In order for us to move and interact successfully, our senses must work both independently and together to help us ‘make sense’ of the world.
Vision, hearing, touch, smell and taste are often part of multisensory play, but three further senses, telling us about our bodies, are key to development: the proprioceptive, vestibular and interoceptive senses.
Specialised cells, in muscles and around joints, provide our brains with information on our body’s position – our proprioception detectors! Every time we squeeze or stretch a muscle or joint, our proprioceptive sense is activated. We increase proprioceptive input with hard muscular work and physical activity. Examples of proprioceptive-rich activities include pushing, pulling, squeezing and stretching.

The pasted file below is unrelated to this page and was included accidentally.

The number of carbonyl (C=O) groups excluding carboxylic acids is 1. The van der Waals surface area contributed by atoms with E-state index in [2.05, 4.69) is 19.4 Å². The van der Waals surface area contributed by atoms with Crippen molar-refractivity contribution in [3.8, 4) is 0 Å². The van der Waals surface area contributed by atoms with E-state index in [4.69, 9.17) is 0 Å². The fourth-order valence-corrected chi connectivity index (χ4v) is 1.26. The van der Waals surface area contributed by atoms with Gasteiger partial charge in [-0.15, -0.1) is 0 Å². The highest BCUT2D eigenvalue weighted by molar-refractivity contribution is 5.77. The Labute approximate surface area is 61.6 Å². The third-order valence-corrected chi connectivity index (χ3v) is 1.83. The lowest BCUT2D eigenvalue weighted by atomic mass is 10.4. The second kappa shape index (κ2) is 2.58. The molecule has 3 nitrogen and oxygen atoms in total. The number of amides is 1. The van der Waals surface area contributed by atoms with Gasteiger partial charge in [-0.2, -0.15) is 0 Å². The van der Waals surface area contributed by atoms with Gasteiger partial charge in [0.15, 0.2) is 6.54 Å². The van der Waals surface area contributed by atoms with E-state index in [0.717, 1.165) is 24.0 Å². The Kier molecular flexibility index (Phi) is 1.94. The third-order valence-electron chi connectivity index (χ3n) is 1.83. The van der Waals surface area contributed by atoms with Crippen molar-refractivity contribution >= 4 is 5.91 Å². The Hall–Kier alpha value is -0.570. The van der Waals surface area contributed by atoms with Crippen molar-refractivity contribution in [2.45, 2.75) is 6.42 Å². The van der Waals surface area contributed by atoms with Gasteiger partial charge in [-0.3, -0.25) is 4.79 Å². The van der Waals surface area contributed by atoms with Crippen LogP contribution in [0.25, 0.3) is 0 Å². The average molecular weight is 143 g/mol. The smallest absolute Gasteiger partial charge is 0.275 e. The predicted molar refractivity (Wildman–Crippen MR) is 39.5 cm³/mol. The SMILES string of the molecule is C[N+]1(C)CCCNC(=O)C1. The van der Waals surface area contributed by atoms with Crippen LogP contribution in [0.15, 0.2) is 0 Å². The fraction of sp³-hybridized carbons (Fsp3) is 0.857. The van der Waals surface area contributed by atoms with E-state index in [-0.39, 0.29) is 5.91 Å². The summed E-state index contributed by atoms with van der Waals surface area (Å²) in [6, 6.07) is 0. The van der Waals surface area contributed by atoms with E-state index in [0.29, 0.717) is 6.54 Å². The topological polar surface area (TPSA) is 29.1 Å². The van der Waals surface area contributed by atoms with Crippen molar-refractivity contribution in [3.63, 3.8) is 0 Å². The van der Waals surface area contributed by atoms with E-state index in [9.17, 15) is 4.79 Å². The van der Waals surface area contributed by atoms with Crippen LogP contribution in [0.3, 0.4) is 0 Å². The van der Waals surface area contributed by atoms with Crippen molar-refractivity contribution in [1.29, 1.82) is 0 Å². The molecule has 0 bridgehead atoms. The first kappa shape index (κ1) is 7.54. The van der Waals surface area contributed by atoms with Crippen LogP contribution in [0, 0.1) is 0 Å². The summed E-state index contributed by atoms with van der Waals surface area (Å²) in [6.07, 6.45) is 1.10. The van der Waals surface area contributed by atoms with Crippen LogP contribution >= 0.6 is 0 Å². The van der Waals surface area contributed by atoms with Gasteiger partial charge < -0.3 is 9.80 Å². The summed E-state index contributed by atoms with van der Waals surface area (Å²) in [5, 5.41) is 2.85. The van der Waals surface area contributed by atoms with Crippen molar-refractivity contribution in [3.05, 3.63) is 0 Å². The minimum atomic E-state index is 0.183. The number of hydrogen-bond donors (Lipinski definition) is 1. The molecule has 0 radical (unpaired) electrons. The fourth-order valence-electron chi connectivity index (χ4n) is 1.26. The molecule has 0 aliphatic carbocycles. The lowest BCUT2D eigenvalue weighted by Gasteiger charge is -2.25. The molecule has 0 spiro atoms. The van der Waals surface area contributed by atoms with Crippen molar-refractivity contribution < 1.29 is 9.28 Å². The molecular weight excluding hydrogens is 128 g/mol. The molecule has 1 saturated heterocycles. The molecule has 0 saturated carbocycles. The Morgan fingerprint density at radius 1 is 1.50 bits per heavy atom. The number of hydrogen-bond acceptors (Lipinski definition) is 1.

Why it’s important
Our proprioceptive sense increases our body awareness and keeps us safe. Using proprioception, we can negotiate obstacles and hold objects with the right amount of pressure. It also supports self-regulation. Our bodies seem to enjoy proprioceptive input. It is often called the ‘safe sense’ as proprioceptive-rich activities help us feel ‘grounded’ and ’just right’.
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